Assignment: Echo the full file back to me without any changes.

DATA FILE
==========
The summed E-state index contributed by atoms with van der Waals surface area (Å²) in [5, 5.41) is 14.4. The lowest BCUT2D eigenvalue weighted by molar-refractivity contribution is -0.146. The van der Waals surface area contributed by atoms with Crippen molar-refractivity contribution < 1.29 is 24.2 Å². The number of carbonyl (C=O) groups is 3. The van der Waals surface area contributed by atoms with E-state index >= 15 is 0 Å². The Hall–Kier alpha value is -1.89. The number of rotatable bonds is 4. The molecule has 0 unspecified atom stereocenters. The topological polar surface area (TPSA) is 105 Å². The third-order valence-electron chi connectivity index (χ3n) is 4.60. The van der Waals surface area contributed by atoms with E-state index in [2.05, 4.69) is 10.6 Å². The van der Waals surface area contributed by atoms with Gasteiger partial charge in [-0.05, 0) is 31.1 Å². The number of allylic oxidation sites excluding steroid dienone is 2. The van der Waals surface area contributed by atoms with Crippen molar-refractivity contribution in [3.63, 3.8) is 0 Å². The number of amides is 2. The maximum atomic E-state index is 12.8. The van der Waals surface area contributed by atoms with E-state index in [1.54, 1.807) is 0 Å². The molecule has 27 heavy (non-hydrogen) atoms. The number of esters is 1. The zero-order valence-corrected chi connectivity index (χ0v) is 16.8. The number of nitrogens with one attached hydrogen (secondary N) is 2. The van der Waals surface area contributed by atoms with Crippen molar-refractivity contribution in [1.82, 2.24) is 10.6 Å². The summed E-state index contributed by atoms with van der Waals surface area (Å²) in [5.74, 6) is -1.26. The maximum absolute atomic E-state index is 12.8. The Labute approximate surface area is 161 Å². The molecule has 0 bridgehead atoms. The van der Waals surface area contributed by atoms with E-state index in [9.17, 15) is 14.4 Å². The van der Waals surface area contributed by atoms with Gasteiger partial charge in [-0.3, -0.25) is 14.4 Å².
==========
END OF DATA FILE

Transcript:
The summed E-state index contributed by atoms with van der Waals surface area (Å²) in [5, 5.41) is 14.4. The lowest BCUT2D eigenvalue weighted by molar-refractivity contribution is -0.146. The van der Waals surface area contributed by atoms with Crippen molar-refractivity contribution < 1.29 is 24.2 Å². The number of carbonyl (C=O) groups is 3. The van der Waals surface area contributed by atoms with E-state index >= 15 is 0 Å². The Hall–Kier alpha value is -1.89. The number of rotatable bonds is 4. The molecule has 0 unspecified atom stereocenters. The topological polar surface area (TPSA) is 105 Å². The third-order valence-electron chi connectivity index (χ3n) is 4.60. The van der Waals surface area contributed by atoms with E-state index in [2.05, 4.69) is 10.6 Å². The van der Waals surface area contributed by atoms with Gasteiger partial charge in [-0.05, 0) is 31.1 Å². The number of allylic oxidation sites excluding steroid dienone is 2. The van der Waals surface area contributed by atoms with Crippen molar-refractivity contribution in [3.63, 3.8) is 0 Å². The number of amides is 2. The maximum atomic E-state index is 12.8. The van der Waals surface area contributed by atoms with E-state index in [1.54, 1.807) is 0 Å². The molecule has 27 heavy (non-hydrogen) atoms. The number of esters is 1. The zero-order valence-corrected chi connectivity index (χ0v) is 16.8. The number of nitrogens with one attached hydrogen (secondary N) is 2. The van der Waals surface area contributed by atoms with Crippen molar-refractivity contribution in [1.82, 2.24) is 10.6 Å². The summed E-state index contributed by atoms with van der Waals surface area (Å²) in [5.74, 6) is -1.26. The maximum absolute atomic E-state index is 12.8. The Labute approximate surface area is 161 Å². The molecule has 0 bridgehead atoms. The van der Waals surface area contributed by atoms with E-state index in [9.17, 15) is 14.4 Å². The van der Waals surface area contributed by atoms with Gasteiger partial charge in [-0.3, -0.25) is 14.4 Å².